miércoles, 6 de febrero de 2013

blog.aids.gov — HIV Policy & Programs. Research. New Media.

blog.aids.gov — HIV Policy & Programs. Research. New Media.

New Media at the 2013 National African American MSM Leadership Conference

Aisha Moore  and Meico Whitlock
Aisha Moore and Meico Whitlock
In January, more than 250 people convened at the 10th annual National African American MSM Leadership Conference on HIV/AIDS and other Health Disparities Exit Disclaimer in Los Angeles, CA. The importance of new media in the fight against HIV/AIDS was highlighted in several conference sessions, trainings, and posters. The AIDS.gov team had the opportunity to talk with conference organizers from the National AIDS Education & Services for Minorities, Inc. Exit Disclaimer (NAESM) about the importance of the conference and its impact on participants.
Social Media Lounge: Using New Media to Reach Black Gay Men
The AIDS.gov team worked with conference organizers to promote a Twitter hashtag and to host a social media lounge where we provided one-on-one technical assistance to help attendees create plans for using new media in their agencies to reach African American MSM.
Many of those who came by were already using social media, but did not have specific social media plans. We encouraged them to use the NMAC Social Media Workbook and referred them to the new media resources available on AIDS.gov. In particular, we recommended that people:
  • Define their social media objectives;
  • Measure their objectives; and
  • Find out what tools their audiences are already using.
New Media Institute
At the conference’s new media institute, the AIDS.gov team worked with the National Black Gay Men’s Health Advocacy Coalition Exit Disclaimer(NBGMAC) to assist attendees in creating communications plans to disseminate information to their communities about major policies such as the Affordable Care Act and the National HIV/AIDS Strategy, as well as about issues such as biomedical HIV prevention.
New Media Examples
Also at the conference, we learned from participants about how they are using new media in their efforts to address the HIV/AIDS epidemic. For example, Kenneth Johnson from Georgia’s Fulton County Department of Health and Wellness shared his experience with using dating apps for partner notification purposes. Others also reported using dating apps for outreach and other services. To assist them with their planning, we referred them to National Coalition of STD Directors, which has guidelines for this type of work Exit Disclaimer .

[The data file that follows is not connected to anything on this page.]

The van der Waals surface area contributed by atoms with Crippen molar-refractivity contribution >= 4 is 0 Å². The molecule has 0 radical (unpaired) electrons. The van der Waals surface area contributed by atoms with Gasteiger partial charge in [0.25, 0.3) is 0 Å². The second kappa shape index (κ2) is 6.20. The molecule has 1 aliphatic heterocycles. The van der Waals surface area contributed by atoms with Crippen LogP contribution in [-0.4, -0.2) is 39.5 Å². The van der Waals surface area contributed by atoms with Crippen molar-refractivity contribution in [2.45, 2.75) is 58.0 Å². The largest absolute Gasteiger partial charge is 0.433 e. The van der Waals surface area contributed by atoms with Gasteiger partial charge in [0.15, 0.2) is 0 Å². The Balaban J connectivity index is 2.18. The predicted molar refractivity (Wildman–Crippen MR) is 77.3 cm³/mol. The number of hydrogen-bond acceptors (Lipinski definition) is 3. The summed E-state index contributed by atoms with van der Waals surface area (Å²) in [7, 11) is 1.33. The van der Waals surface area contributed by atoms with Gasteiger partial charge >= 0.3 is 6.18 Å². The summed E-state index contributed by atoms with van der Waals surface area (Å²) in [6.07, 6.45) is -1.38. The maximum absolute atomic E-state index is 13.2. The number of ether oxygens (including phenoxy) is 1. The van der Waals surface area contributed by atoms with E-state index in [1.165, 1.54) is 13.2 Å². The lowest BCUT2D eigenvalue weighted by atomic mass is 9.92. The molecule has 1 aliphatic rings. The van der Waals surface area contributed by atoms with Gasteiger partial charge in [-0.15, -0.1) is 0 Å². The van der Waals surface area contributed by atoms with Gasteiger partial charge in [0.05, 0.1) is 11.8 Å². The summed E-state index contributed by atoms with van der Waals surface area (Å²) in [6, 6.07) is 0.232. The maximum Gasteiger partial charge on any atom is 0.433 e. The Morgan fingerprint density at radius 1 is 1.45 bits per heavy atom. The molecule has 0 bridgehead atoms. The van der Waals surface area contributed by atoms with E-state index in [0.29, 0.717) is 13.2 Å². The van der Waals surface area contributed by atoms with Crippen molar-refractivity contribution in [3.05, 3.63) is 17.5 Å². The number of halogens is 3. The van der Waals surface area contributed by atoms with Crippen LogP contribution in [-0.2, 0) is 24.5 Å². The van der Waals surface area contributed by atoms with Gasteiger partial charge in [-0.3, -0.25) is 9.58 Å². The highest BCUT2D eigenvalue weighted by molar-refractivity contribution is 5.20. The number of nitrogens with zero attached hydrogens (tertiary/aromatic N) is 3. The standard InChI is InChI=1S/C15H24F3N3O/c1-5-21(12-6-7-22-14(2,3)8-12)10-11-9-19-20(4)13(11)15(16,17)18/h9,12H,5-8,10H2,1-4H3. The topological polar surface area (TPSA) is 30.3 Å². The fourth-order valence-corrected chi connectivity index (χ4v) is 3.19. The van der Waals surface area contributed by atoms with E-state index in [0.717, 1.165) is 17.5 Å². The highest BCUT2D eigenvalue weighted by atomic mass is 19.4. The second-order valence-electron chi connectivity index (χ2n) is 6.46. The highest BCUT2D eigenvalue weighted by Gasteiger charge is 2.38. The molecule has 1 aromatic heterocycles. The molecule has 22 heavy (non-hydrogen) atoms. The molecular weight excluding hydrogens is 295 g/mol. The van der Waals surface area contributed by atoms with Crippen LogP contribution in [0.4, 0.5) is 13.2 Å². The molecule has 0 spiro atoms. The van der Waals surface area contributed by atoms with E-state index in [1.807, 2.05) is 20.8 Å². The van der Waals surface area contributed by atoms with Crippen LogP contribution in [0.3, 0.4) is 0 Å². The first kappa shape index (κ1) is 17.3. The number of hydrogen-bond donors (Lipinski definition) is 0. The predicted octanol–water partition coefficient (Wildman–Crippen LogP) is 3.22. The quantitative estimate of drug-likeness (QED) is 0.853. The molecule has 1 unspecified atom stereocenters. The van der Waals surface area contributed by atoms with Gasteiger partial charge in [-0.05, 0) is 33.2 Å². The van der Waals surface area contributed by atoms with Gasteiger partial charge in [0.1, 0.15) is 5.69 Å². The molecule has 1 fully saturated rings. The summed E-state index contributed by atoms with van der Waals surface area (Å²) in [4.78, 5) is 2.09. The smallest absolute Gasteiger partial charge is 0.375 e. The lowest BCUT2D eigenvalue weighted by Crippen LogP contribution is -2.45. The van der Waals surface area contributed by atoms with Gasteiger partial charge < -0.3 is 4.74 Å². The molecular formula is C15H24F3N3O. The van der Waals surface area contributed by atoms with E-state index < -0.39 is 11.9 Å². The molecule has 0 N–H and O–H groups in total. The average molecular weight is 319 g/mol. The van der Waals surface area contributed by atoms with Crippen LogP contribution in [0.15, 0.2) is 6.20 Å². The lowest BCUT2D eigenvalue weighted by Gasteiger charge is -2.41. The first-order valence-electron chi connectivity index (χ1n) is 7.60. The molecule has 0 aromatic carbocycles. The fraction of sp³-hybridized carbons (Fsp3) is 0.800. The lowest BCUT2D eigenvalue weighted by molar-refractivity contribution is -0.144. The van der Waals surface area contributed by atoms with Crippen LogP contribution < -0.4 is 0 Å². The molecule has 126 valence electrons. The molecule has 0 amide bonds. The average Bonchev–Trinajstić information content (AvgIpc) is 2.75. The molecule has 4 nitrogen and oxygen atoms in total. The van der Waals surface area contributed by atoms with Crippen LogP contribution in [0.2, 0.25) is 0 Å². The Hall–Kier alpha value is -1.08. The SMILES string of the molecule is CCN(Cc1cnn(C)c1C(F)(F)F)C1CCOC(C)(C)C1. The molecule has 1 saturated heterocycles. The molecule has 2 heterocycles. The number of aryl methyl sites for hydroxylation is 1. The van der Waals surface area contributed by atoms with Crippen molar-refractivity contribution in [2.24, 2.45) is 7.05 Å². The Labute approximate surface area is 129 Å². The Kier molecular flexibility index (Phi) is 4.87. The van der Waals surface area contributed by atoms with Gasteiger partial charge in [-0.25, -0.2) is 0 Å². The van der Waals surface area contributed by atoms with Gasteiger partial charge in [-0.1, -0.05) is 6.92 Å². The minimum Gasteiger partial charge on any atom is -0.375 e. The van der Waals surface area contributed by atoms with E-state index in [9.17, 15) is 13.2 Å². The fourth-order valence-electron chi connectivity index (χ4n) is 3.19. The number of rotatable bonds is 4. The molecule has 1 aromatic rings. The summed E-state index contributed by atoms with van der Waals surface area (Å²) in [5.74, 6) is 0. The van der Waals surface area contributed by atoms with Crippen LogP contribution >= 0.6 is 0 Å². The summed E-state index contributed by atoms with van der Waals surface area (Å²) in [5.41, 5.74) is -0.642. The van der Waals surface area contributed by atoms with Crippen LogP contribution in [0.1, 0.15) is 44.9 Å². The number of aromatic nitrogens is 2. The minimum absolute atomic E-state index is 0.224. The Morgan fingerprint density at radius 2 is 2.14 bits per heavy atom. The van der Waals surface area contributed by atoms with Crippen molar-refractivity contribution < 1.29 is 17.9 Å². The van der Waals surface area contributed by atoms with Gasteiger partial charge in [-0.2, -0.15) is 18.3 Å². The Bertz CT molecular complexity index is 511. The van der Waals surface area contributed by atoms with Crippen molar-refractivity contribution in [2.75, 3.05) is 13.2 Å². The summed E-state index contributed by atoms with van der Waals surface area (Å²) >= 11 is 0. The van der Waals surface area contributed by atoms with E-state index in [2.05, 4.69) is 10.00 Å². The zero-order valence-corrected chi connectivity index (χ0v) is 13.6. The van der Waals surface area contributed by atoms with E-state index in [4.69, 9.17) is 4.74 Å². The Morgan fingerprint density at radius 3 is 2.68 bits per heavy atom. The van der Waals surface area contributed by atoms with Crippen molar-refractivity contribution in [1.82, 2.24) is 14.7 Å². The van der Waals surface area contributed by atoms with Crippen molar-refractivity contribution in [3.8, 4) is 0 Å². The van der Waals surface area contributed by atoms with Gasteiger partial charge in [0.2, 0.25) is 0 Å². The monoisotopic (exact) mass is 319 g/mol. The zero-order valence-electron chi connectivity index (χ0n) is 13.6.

In addition, the In the Meantime Men’s Group Exit Disclaimer, a former AIDS.gov micro-grant recipient, shared with us how they implemented a text messaging intervention with over 1,000 people. Their “ITMT 411” text messaging service provides young black men who have sex with men, ages 18-29, with HIV/AIDS educational updates, testing locations, and times, as well as with responses to resource inquiries.
We also had the opportunity to learn about the Creating Responsible and Intelligent Black Brothers Fellowship (CRIBB) program, a leadership development program for young black gay men, ages 18-24. CRIBB provides participants with leadership training to strengthen their involvement in reducing HIV/AIDS and other health disparities within the African American community, and emphasizes how new media can help extend the reach of HIV programs.
Were you at this conference? What examples of the use of new media to address HIV did you learn about?
Didn’t attend? What can you tell others about using new media to reach black gay men with HIV messages and information?

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 blog.aids.gov — HIV Policy & Programs. Research. New Media.

Using Video to Mark National Black HIV/AIDS Awareness Day

National Black HIV/AIDS Awareness Day Exit Disclaimer(NBHAAD), observed annually on February 7, provides an excellent opportunity to build HIV awareness within and beyond African American communities.
Today, we highlight videos—both new and old—that are available through AIDS.gov and can be used to generate conversation about the disproportionate impact of the HIV/AIDS epidemic on African American communities.
Each year, individuals across the country take part in AIDS.gov’s Facing AIDS photo-sharing initiative. The goal of Facing AIDS is to reduce HIV-related stigma and to promote HIV testing. This year, more than 1,400 individuals and groups participated in Facing AIDS as part of World AIDS Day alone.
Today, we are releasing a special compilation video of photos from the 2012 Facing AIDS campaign. The video, “Facing AIDS for National Black HIV/AIDS Awareness Day”, supports NBHAAD’s key messages.  Please view and share this video in your local NBHAAD events and in other events commemorating Black History Month.
Other Videos Fostering a National Dialogue
Other videos also can be used to foster conversation during local NBHAAD observances. These include the following:
  • USG@AIDS 2012 VideoExit Disclaimer—In this video, also filmed during AIDS 2012, Mr. Phill Wilson, Founder and Executive Director of the Black AIDS InstituteExit Disclaimer, talks with AIDS.gov Director Miguel Gomez about the HIV/AIDS epidemic and the role community organizations play in creating an AIDS-free generation.
Visit the AIDS.gov YouTube channelExit Disclaimer for these and other videos.
Let us know about your use of video to support National Black HIV/AIDS Awareness Day. How did you incorporate these videos? What videos did you create?

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